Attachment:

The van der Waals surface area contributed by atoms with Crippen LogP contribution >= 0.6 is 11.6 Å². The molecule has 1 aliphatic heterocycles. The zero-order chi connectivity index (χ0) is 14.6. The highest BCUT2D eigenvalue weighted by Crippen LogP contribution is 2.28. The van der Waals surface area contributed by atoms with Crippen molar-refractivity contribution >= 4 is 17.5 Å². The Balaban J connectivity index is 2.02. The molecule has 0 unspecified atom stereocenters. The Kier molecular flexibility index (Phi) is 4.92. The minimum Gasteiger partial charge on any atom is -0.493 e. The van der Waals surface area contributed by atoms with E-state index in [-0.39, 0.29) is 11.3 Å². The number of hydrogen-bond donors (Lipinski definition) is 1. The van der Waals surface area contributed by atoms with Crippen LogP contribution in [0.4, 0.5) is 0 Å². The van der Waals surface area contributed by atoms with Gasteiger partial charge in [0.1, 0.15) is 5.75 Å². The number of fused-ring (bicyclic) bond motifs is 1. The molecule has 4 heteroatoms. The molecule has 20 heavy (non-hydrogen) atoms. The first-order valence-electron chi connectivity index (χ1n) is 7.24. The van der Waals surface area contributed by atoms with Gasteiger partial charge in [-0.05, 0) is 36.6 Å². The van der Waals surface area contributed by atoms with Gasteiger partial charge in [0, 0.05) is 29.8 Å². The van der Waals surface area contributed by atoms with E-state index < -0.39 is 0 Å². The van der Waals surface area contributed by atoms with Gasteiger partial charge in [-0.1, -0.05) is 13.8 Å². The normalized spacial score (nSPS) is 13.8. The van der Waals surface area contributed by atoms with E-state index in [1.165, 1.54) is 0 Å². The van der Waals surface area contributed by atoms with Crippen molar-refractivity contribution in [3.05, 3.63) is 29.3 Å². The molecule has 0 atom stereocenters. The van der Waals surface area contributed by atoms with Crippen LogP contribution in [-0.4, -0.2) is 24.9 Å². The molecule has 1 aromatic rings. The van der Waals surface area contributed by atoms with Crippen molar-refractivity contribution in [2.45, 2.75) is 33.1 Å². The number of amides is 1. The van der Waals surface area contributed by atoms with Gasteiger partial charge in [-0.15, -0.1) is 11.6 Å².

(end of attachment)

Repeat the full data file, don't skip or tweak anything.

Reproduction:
The van der Waals surface area contributed by atoms with Crippen LogP contribution >= 0.6 is 11.6 Å². The molecule has 1 aliphatic heterocycles. The zero-order chi connectivity index (χ0) is 14.6. The highest BCUT2D eigenvalue weighted by Crippen LogP contribution is 2.28. The van der Waals surface area contributed by atoms with Crippen molar-refractivity contribution >= 4 is 17.5 Å². The Balaban J connectivity index is 2.02. The molecule has 0 unspecified atom stereocenters. The Kier molecular flexibility index (Phi) is 4.92. The minimum Gasteiger partial charge on any atom is -0.493 e. The van der Waals surface area contributed by atoms with E-state index in [-0.39, 0.29) is 11.3 Å². The number of hydrogen-bond donors (Lipinski definition) is 1. The van der Waals surface area contributed by atoms with Crippen LogP contribution in [0.4, 0.5) is 0 Å². The van der Waals surface area contributed by atoms with Gasteiger partial charge in [0.1, 0.15) is 5.75 Å². The number of fused-ring (bicyclic) bond motifs is 1. The molecule has 4 heteroatoms. The molecule has 20 heavy (non-hydrogen) atoms. The first-order valence-electron chi connectivity index (χ1n) is 7.24. The van der Waals surface area contributed by atoms with Gasteiger partial charge in [-0.05, 0) is 36.6 Å². The van der Waals surface area contributed by atoms with Gasteiger partial charge in [0, 0.05) is 29.8 Å². The van der Waals surface area contributed by atoms with E-state index < -0.39 is 0 Å². The van der Waals surface area contributed by atoms with Gasteiger partial charge in [-0.1, -0.05) is 13.8 Å². The normalized spacial score (nSPS) is 13.8. The van der Waals surface area contributed by atoms with E-state index in [1.165, 1.54) is 0 Å². The van der Waals surface area contributed by atoms with Crippen molar-refractivity contribution in [3.05, 3.63) is 29.3 Å². The molecule has 0 atom stereocenters. The van der Waals surface area contributed by atoms with Crippen LogP contribution in [-0.4, -0.2) is 24.9 Å². The molecule has 1 aromatic rings. The van der Waals surface area contributed by atoms with Crippen molar-refractivity contribution in [2.45, 2.75) is 33.1 Å². The number of amides is 1. The van der Waals surface area contributed by atoms with Gasteiger partial charge in [-0.15, -0.1) is 11.6 Å².